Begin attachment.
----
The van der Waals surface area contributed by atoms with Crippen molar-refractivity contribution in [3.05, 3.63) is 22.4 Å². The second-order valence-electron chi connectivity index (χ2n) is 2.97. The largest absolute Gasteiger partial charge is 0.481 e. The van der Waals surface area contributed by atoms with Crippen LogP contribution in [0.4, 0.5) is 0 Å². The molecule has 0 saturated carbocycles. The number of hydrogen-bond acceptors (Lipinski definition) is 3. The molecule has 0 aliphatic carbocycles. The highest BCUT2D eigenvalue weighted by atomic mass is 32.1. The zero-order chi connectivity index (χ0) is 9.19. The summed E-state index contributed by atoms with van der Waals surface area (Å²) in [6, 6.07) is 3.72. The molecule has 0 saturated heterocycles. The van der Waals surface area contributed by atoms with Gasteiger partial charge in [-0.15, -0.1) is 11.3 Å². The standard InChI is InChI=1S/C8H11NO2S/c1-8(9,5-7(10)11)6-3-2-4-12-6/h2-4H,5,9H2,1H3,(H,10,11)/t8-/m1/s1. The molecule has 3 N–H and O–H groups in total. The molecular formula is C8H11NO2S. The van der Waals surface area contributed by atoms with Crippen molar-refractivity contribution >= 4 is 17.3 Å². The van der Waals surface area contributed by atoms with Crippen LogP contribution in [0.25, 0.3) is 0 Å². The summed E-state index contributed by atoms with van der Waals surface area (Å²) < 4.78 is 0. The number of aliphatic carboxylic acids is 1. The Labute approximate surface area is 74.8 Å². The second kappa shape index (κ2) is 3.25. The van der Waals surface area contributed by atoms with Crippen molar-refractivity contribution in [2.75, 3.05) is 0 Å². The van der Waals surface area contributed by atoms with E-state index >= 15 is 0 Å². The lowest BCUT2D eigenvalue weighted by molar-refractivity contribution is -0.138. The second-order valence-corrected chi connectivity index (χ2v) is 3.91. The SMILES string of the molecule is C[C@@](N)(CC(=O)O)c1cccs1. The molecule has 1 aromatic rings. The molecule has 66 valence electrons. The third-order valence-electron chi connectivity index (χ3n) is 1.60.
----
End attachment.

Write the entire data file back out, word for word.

The van der Waals surface area contributed by atoms with Crippen molar-refractivity contribution in [3.05, 3.63) is 22.4 Å². The second-order valence-electron chi connectivity index (χ2n) is 2.97. The largest absolute Gasteiger partial charge is 0.481 e. The van der Waals surface area contributed by atoms with Crippen LogP contribution in [0.4, 0.5) is 0 Å². The molecule has 0 saturated carbocycles. The number of hydrogen-bond acceptors (Lipinski definition) is 3. The molecule has 0 aliphatic carbocycles. The highest BCUT2D eigenvalue weighted by atomic mass is 32.1. The zero-order chi connectivity index (χ0) is 9.19. The summed E-state index contributed by atoms with van der Waals surface area (Å²) in [6, 6.07) is 3.72. The molecule has 0 saturated heterocycles. The van der Waals surface area contributed by atoms with Gasteiger partial charge in [-0.15, -0.1) is 11.3 Å². The standard InChI is InChI=1S/C8H11NO2S/c1-8(9,5-7(10)11)6-3-2-4-12-6/h2-4H,5,9H2,1H3,(H,10,11)/t8-/m1/s1. The molecule has 3 N–H and O–H groups in total. The molecular formula is C8H11NO2S. The van der Waals surface area contributed by atoms with Crippen molar-refractivity contribution >= 4 is 17.3 Å². The van der Waals surface area contributed by atoms with Crippen LogP contribution in [0.25, 0.3) is 0 Å². The summed E-state index contributed by atoms with van der Waals surface area (Å²) < 4.78 is 0. The number of aliphatic carboxylic acids is 1. The Labute approximate surface area is 74.8 Å². The second kappa shape index (κ2) is 3.25. The van der Waals surface area contributed by atoms with Crippen molar-refractivity contribution in [2.75, 3.05) is 0 Å². The van der Waals surface area contributed by atoms with E-state index >= 15 is 0 Å². The lowest BCUT2D eigenvalue weighted by molar-refractivity contribution is -0.138. The second-order valence-corrected chi connectivity index (χ2v) is 3.91. The SMILES string of the molecule is C[C@@](N)(CC(=O)O)c1cccs1. The molecule has 1 aromatic rings. The molecule has 66 valence electrons. The third-order valence-electron chi connectivity index (χ3n) is 1.60.